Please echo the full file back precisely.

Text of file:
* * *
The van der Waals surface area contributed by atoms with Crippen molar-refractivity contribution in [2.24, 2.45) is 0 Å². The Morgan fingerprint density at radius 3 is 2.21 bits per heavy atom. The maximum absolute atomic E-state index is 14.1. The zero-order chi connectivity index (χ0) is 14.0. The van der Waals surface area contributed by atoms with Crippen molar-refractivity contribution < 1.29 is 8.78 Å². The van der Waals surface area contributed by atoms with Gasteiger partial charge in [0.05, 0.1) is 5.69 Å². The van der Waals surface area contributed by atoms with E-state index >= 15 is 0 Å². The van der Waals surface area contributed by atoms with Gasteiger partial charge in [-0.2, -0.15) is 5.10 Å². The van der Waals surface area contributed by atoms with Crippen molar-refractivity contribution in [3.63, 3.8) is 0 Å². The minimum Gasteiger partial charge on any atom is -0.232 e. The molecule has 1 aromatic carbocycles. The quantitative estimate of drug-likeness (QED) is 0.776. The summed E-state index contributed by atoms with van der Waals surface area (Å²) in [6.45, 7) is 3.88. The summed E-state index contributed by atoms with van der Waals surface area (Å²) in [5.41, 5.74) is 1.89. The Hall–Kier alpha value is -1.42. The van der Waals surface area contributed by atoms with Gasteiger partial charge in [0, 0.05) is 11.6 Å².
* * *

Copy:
The van der Waals surface area contributed by atoms with Crippen molar-refractivity contribution in [2.24, 2.45) is 0 Å². The Morgan fingerprint density at radius 3 is 2.21 bits per heavy atom. The maximum absolute atomic E-state index is 14.1. The zero-order chi connectivity index (χ0) is 14.0. The van der Waals surface area contributed by atoms with Crippen molar-refractivity contribution < 1.29 is 8.78 Å². The van der Waals surface area contributed by atoms with Gasteiger partial charge in [0.05, 0.1) is 5.69 Å². The van der Waals surface area contributed by atoms with E-state index >= 15 is 0 Å². The van der Waals surface area contributed by atoms with Gasteiger partial charge in [-0.2, -0.15) is 5.10 Å². The van der Waals surface area contributed by atoms with Crippen molar-refractivity contribution in [3.63, 3.8) is 0 Å². The minimum Gasteiger partial charge on any atom is -0.232 e. The molecule has 1 aromatic carbocycles. The quantitative estimate of drug-likeness (QED) is 0.776. The summed E-state index contributed by atoms with van der Waals surface area (Å²) in [6.45, 7) is 3.88. The summed E-state index contributed by atoms with van der Waals surface area (Å²) in [5.41, 5.74) is 1.89. The Hall–Kier alpha value is -1.42. The van der Waals surface area contributed by atoms with Gasteiger partial charge in [0, 0.05) is 11.6 Å².